Tweets and Tw*ts

A few days ago I tweeted @ICONews, the twitter account of the Information Commissioner (IC)

@ICONews any chance you can disclose (waive privilege?) legal advice/analysis of Letwin case? Important re: manual data/Cat E data #DPA

The context of this was that there had been some discussions in data protection circles, following the revelations about Oliver Letwin and his dumping of correspondence in the bins of St Jame’ss Park, about whether in strict terms there would have been a breach of the Data Protection Act 1998 (DPA) (on this see similar questions raised by Stewart Room about Vince Cable’s recent incident).

The undertaking signed by Letwin didn’t make clear exactly how the IC had arrived at a decision that there had been a breach of the DPA, and I was keen to know more. So was fellow tweeter @tim2040 who asked me

@bainesy1969 Are you going to #FOI them or am I? Or did your tweet to them count?

When I sent my first tweet I hadn’t thought of it as a request made under Freedom of Information Act 2000 (FOIA). However, knowing that a public authority must treat a request for information even if the requester does not “mention the Freedom of Information Act…although it may help to do so” I realised that I had rather inadvertently made a formal request which the IC’s office had to respond to, in accordance with Part 1 of FOIA. I also know that it’s easy sometimes for a public authority to miss that a valid FOIA request has been made. So, in a spirit of helpfulness, I clarified:

@ICONews Just to confirm, this earlier tweet to you was request for information #FOI http://t.co/gUeqdwGg

I’ve now received a reply from @ICONews, which says

@bainesy1969 In line with our guidance please could you provide a postal or email address for further correspondence.

Now, I really don’t want to come across as a twit (what else did you think the asterisked word was in this post title?) but I know what their guidance says (it’s my job to know it)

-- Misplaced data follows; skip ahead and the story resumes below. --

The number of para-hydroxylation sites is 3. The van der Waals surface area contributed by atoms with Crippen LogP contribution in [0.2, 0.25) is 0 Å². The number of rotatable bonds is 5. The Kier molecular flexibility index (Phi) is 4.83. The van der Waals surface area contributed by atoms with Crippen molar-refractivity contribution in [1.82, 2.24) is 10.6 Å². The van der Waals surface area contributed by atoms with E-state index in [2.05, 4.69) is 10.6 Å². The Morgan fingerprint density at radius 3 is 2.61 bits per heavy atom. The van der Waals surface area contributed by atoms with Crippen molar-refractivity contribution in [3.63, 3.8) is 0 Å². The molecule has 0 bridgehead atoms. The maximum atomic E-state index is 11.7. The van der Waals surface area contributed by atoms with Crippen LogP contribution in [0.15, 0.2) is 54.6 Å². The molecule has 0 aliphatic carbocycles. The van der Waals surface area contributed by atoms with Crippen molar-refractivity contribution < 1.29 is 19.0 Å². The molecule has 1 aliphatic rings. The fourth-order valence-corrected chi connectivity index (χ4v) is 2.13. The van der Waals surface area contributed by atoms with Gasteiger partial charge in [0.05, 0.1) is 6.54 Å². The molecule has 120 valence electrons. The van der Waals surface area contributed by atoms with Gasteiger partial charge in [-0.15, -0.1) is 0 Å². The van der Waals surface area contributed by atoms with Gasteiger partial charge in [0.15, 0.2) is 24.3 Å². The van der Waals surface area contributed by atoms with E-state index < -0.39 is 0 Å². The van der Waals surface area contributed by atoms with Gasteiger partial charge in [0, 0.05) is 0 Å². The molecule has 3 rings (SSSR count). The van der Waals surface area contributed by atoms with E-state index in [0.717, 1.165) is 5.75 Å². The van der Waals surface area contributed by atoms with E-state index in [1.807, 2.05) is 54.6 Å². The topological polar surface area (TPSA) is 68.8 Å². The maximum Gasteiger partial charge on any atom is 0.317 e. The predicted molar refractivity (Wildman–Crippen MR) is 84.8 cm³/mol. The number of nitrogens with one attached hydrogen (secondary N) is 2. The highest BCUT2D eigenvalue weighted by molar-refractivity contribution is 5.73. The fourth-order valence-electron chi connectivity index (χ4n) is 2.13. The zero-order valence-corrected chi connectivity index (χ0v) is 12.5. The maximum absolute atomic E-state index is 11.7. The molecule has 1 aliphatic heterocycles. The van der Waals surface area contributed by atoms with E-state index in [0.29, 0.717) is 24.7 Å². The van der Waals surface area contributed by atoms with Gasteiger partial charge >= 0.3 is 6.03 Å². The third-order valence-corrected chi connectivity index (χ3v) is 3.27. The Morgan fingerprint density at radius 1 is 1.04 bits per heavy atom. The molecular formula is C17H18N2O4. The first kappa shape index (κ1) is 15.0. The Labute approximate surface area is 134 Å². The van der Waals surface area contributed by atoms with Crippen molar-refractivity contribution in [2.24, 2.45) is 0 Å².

The request must state the name of the applicant…A Twitter name may not be the requester’s real name, but the real name may be shown in their linked profile

as mine is

The request must also state an address ‘for correspondence’. Does this include Twitter names? The length of a tweet makes it difficult for the authority to respond fully, but there are ways of dealing with this. The authority could ask the requester for an email address in order to provide a full response. Alternatively, it could publish the requested information, or a refusal notice, on its website and tweet a link to that.

So I’ve gone back to them saying

@ICONews My name’s in my profile. In line with yr guidance cd you not publish info or refusal notice on yr site and tweet link to it?

A bit twattish twittish, I accept, and I’ll be extending an olive branch to the IC’s office by contacting them privately to give them my email address. However, it does raise interesting questions about the extent to which one has to put a request for information in “formal” terms for it to be recognised. I don’t know if the IC’s office would have recognised my original tweet as a request for information – maybe they would. But, as I say, I wasn’t thinking of FOIA when I made it – I was rather hoping that someone at the office would see it and think “Hey – it would be a good idea for us to publish a note explaining how we arrived at our findings in the Letwin case”.